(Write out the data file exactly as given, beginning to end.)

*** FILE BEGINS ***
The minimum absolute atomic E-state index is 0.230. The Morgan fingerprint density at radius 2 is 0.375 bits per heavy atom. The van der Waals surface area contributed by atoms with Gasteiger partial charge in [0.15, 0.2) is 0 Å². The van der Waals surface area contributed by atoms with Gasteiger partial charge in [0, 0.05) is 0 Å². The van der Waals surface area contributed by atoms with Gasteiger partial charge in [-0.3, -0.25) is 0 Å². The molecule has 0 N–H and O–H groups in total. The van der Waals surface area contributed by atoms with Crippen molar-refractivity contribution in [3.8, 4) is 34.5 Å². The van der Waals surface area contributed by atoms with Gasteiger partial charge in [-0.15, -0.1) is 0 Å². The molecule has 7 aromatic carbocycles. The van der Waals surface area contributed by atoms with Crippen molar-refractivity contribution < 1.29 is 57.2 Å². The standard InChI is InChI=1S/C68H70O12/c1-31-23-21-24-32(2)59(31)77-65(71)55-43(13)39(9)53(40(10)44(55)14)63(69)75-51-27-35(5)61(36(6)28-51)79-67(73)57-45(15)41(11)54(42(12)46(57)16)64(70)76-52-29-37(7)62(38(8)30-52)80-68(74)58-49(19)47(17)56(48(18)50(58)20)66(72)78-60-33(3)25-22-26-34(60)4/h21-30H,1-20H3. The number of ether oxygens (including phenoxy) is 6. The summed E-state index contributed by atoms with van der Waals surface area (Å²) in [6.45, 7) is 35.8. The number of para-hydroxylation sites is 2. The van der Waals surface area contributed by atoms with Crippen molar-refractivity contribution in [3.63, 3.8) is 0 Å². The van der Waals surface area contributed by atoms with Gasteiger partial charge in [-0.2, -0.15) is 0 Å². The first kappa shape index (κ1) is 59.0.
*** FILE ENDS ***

The minimum absolute atomic E-state index is 0.230. The Morgan fingerprint density at radius 2 is 0.375 bits per heavy atom. The van der Waals surface area contributed by atoms with Gasteiger partial charge in [0.15, 0.2) is 0 Å². The van der Waals surface area contributed by atoms with Gasteiger partial charge in [0, 0.05) is 0 Å². The van der Waals surface area contributed by atoms with Gasteiger partial charge in [-0.3, -0.25) is 0 Å². The molecule has 0 N–H and O–H groups in total. The van der Waals surface area contributed by atoms with Crippen molar-refractivity contribution in [3.8, 4) is 34.5 Å². The van der Waals surface area contributed by atoms with Gasteiger partial charge in [-0.15, -0.1) is 0 Å². The molecule has 7 aromatic carbocycles. The van der Waals surface area contributed by atoms with Crippen molar-refractivity contribution < 1.29 is 57.2 Å². The standard InChI is InChI=1S/C68H70O12/c1-31-23-21-24-32(2)59(31)77-65(71)55-43(13)39(9)53(40(10)44(55)14)63(69)75-51-27-35(5)61(36(6)28-51)79-67(73)57-45(15)41(11)54(42(12)46(57)16)64(70)76-52-29-37(7)62(38(8)30-52)80-68(74)58-49(19)47(17)56(48(18)50(58)20)66(72)78-60-33(3)25-22-26-34(60)4/h21-30H,1-20H3. The number of ether oxygens (including phenoxy) is 6. The summed E-state index contributed by atoms with van der Waals surface area (Å²) in [6.45, 7) is 35.8. The number of para-hydroxylation sites is 2. The van der Waals surface area contributed by atoms with Crippen molar-refractivity contribution in [3.63, 3.8) is 0 Å². The van der Waals surface area contributed by atoms with Gasteiger partial charge in [-0.2, -0.15) is 0 Å². The first kappa shape index (κ1) is 59.0.